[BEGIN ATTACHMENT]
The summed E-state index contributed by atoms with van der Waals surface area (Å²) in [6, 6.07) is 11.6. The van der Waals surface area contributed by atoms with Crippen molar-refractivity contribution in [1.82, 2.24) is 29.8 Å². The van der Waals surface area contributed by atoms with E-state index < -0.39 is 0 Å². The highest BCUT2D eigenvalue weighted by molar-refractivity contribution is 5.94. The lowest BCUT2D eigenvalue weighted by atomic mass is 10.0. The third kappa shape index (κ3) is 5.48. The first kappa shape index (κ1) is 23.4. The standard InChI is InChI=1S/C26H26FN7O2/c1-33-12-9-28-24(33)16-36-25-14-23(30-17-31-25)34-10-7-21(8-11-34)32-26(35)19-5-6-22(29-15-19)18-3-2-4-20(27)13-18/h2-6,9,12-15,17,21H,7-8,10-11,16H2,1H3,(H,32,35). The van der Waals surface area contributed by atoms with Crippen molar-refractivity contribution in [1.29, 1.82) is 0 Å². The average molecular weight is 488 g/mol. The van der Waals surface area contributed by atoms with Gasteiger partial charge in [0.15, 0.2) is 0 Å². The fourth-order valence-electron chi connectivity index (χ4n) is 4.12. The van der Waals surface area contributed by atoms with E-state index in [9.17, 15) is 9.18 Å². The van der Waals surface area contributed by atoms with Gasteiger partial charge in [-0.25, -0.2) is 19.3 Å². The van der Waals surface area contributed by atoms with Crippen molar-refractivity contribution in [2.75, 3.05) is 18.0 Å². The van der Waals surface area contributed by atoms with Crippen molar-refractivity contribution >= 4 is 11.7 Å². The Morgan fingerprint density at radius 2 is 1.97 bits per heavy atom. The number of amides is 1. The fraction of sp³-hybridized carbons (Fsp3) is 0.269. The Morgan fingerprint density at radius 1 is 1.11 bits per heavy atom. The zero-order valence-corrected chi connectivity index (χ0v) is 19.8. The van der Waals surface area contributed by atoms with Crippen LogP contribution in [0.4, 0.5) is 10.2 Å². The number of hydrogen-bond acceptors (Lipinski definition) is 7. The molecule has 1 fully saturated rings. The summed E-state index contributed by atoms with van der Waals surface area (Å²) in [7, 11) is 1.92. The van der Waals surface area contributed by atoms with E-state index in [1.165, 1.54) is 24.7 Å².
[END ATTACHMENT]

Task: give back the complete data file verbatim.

The summed E-state index contributed by atoms with van der Waals surface area (Å²) in [6, 6.07) is 11.6. The van der Waals surface area contributed by atoms with Crippen molar-refractivity contribution in [1.82, 2.24) is 29.8 Å². The van der Waals surface area contributed by atoms with E-state index < -0.39 is 0 Å². The highest BCUT2D eigenvalue weighted by molar-refractivity contribution is 5.94. The lowest BCUT2D eigenvalue weighted by atomic mass is 10.0. The third kappa shape index (κ3) is 5.48. The first kappa shape index (κ1) is 23.4. The standard InChI is InChI=1S/C26H26FN7O2/c1-33-12-9-28-24(33)16-36-25-14-23(30-17-31-25)34-10-7-21(8-11-34)32-26(35)19-5-6-22(29-15-19)18-3-2-4-20(27)13-18/h2-6,9,12-15,17,21H,7-8,10-11,16H2,1H3,(H,32,35). The van der Waals surface area contributed by atoms with Crippen molar-refractivity contribution in [1.29, 1.82) is 0 Å². The average molecular weight is 488 g/mol. The van der Waals surface area contributed by atoms with Gasteiger partial charge in [0.15, 0.2) is 0 Å². The fourth-order valence-electron chi connectivity index (χ4n) is 4.12. The van der Waals surface area contributed by atoms with E-state index in [9.17, 15) is 9.18 Å². The van der Waals surface area contributed by atoms with Gasteiger partial charge in [-0.25, -0.2) is 19.3 Å². The van der Waals surface area contributed by atoms with Crippen molar-refractivity contribution in [2.75, 3.05) is 18.0 Å². The van der Waals surface area contributed by atoms with Crippen molar-refractivity contribution >= 4 is 11.7 Å². The Morgan fingerprint density at radius 2 is 1.97 bits per heavy atom. The number of amides is 1. The fraction of sp³-hybridized carbons (Fsp3) is 0.269. The Morgan fingerprint density at radius 1 is 1.11 bits per heavy atom. The zero-order valence-corrected chi connectivity index (χ0v) is 19.8. The van der Waals surface area contributed by atoms with Crippen LogP contribution in [0.4, 0.5) is 10.2 Å². The number of hydrogen-bond acceptors (Lipinski definition) is 7. The molecule has 1 fully saturated rings. The summed E-state index contributed by atoms with van der Waals surface area (Å²) in [7, 11) is 1.92. The van der Waals surface area contributed by atoms with E-state index in [1.165, 1.54) is 24.7 Å².